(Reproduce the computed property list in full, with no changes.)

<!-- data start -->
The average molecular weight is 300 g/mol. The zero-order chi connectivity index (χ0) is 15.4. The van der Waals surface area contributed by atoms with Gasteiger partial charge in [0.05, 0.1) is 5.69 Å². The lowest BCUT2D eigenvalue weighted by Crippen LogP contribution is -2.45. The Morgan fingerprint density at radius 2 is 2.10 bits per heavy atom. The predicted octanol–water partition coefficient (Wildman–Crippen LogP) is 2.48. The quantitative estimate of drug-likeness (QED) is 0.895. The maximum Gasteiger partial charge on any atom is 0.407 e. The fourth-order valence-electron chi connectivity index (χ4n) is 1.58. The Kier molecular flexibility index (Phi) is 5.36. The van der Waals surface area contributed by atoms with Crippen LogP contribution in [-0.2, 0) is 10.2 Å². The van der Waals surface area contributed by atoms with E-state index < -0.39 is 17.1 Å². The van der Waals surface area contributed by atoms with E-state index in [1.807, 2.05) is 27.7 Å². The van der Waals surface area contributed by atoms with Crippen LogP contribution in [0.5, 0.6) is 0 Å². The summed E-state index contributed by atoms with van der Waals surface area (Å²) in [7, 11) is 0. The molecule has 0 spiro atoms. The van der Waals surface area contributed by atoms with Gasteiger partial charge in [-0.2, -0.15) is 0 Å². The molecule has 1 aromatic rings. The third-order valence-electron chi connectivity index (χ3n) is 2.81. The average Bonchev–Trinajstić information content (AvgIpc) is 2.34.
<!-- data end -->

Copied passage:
The average molecular weight is 300 g/mol. The zero-order chi connectivity index (χ0) is 15.4. The van der Waals surface area contributed by atoms with Gasteiger partial charge in [0.05, 0.1) is 5.69 Å². The lowest BCUT2D eigenvalue weighted by Crippen LogP contribution is -2.45. The Morgan fingerprint density at radius 2 is 2.10 bits per heavy atom. The predicted octanol–water partition coefficient (Wildman–Crippen LogP) is 2.48. The quantitative estimate of drug-likeness (QED) is 0.895. The maximum Gasteiger partial charge on any atom is 0.407 e. The fourth-order valence-electron chi connectivity index (χ4n) is 1.58. The Kier molecular flexibility index (Phi) is 5.36. The van der Waals surface area contributed by atoms with Crippen LogP contribution in [-0.2, 0) is 10.2 Å². The van der Waals surface area contributed by atoms with E-state index < -0.39 is 17.1 Å². The van der Waals surface area contributed by atoms with E-state index in [1.807, 2.05) is 27.7 Å². The van der Waals surface area contributed by atoms with Crippen LogP contribution in [0.5, 0.6) is 0 Å². The summed E-state index contributed by atoms with van der Waals surface area (Å²) in [7, 11) is 0. The molecule has 0 spiro atoms. The van der Waals surface area contributed by atoms with Gasteiger partial charge in [-0.2, -0.15) is 0 Å². The molecule has 1 aromatic rings. The third-order valence-electron chi connectivity index (χ3n) is 2.81. The average Bonchev–Trinajstić information content (AvgIpc) is 2.34.